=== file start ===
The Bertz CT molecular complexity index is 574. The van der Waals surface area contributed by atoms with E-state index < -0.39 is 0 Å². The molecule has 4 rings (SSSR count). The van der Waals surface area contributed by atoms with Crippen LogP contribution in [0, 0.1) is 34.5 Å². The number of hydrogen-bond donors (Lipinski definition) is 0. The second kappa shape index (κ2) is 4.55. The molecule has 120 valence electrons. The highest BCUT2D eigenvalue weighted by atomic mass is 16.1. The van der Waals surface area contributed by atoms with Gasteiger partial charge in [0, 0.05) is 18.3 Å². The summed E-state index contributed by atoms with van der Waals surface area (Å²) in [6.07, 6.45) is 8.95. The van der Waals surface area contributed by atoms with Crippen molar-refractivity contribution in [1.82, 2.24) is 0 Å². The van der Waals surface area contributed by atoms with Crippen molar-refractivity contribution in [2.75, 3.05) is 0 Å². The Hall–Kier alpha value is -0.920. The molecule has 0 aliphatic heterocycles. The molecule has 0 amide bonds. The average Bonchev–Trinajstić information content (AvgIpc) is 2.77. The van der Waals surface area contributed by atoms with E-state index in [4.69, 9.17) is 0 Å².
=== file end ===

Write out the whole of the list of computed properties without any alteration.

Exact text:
The Bertz CT molecular complexity index is 574. The van der Waals surface area contributed by atoms with E-state index < -0.39 is 0 Å². The molecule has 4 rings (SSSR count). The van der Waals surface area contributed by atoms with Crippen LogP contribution in [0, 0.1) is 34.5 Å². The number of hydrogen-bond donors (Lipinski definition) is 0. The second kappa shape index (κ2) is 4.55. The molecule has 120 valence electrons. The highest BCUT2D eigenvalue weighted by atomic mass is 16.1. The van der Waals surface area contributed by atoms with Gasteiger partial charge in [0, 0.05) is 18.3 Å². The summed E-state index contributed by atoms with van der Waals surface area (Å²) in [6.07, 6.45) is 8.95. The van der Waals surface area contributed by atoms with Crippen molar-refractivity contribution in [1.82, 2.24) is 0 Å². The van der Waals surface area contributed by atoms with Crippen molar-refractivity contribution in [2.75, 3.05) is 0 Å². The Hall–Kier alpha value is -0.920. The molecule has 0 aliphatic heterocycles. The molecule has 0 amide bonds. The average Bonchev–Trinajstić information content (AvgIpc) is 2.77. The van der Waals surface area contributed by atoms with E-state index in [4.69, 9.17) is 0 Å².